Environmental Protection Agency administrator Scott Pruitt moved Thursday to rescind much of a package of safety measures proposed for chemical plants nationwide after a deadly blast at a Texas fertilizer plant.
Pruitt signed a significantly revised slate of rules from the Obama era on safety and risk management at 12,500 U.S. facilities, including chemical plants and refineries. A chemical manufacturing group welcomed the changes, while spokesman Alex Formuzis of the Environmental Working Group called them a “hollowing out” of the original safety upgrades.
The rules were prompted by a 2013 explosion at a fertilizer plant in West, Texas, that killed 15 people, including 10 firefighters. The blast ripped open a 90-foot-wide crater and hurled debris for miles.
Pruitt’s changes eliminate several of the original requirements concerning safety training, accident prevention and accident investigations.
The revised version signed by Pruitt also would remove a requirement that members of the public who ask the plants should receive information about any chemical risks and community emergency plans.
That change “would make it harder for those living near these plants to get basic information” about any dangers posed, said Eric Schaeffer, director of the Washington-based Environmental Integrity Project nonprofit.
In a statement, Pruitt said the revised slate of proposed rules “reduce unnecessary regulatory burdens.”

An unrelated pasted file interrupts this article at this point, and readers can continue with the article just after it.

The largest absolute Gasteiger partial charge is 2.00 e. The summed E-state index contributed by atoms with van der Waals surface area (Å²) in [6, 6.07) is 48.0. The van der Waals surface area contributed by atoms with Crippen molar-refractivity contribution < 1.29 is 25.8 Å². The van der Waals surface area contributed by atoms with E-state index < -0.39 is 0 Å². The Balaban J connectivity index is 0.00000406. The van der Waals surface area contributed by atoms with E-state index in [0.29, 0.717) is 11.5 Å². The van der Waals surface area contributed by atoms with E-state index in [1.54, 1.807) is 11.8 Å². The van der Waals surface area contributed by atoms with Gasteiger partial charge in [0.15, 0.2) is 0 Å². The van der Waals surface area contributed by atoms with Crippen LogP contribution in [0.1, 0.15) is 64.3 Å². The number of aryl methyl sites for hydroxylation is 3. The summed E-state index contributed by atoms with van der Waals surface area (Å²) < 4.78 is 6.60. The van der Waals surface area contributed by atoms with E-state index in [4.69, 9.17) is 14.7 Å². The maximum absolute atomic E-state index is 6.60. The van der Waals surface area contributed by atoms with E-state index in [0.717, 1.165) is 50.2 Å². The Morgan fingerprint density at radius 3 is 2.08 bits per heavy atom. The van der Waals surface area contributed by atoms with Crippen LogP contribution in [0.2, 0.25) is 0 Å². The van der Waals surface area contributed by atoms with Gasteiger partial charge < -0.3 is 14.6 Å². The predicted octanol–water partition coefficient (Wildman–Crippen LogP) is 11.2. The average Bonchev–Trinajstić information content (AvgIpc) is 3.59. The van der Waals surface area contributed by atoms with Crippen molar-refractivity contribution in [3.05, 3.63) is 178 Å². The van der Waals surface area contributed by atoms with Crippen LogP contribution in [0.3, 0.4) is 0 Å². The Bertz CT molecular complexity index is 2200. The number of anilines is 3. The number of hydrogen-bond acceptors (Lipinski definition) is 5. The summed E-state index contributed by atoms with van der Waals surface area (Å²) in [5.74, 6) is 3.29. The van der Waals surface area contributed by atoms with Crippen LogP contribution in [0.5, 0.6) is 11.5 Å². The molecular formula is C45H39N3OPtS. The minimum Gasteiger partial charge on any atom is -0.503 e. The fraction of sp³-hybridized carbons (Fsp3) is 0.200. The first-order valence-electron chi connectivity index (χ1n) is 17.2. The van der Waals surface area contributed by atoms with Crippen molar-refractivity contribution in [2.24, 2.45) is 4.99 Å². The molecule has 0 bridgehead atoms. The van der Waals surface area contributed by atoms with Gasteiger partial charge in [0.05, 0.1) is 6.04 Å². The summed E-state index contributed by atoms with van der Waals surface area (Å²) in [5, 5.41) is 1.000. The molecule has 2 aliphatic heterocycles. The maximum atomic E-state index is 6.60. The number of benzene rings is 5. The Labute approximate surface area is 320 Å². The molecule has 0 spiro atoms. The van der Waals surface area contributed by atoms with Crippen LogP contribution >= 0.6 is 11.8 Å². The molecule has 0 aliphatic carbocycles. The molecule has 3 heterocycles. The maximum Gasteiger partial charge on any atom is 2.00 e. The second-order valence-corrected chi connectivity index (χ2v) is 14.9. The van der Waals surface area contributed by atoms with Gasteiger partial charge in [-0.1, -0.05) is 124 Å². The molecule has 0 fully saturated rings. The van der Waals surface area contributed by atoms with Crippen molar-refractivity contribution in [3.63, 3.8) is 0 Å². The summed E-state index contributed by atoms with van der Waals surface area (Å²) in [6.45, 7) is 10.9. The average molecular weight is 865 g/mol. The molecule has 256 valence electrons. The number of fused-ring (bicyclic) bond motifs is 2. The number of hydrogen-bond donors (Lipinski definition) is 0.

“Accident prevention is a top priority at EPA, and this proposed rule will ensure proper emergency planning and continue the trend of fewer significant accidents involving chemicals,” Pruitt said.
The central Texas town’s fire department was staffed by volunteers who had no formal training or planning to prepare them for a fire or emergency at the fertilizer plant, an investigation by the U.S. Chemical Safety Board found.
As the blaze engulfed the plant, firefighters rushed in to contain it and remained despite at least one warning to evacuate, a state fire marshal’s report found. They began backing out only moments before the ammonium nitrate exploded.
Pruitt signed the rule surrounded by onlookers, including chemical-industry representatives. The Society of Chemical Manufacturers and Affiliates, which said in a statement it had opposed the initial version of the regulation proposed by the Obama administration, applauded the revision signed Thursday, saying it modified a requirement for outside audits of risk-management plans and other rules that the chemical manufacturers group had objected to.
The Trump administration will solicit public comment on the proposed rules before it makes final decisions on enacting them.
(Associated Press writer Reese Dunklin in Dallas contributed to this story.)
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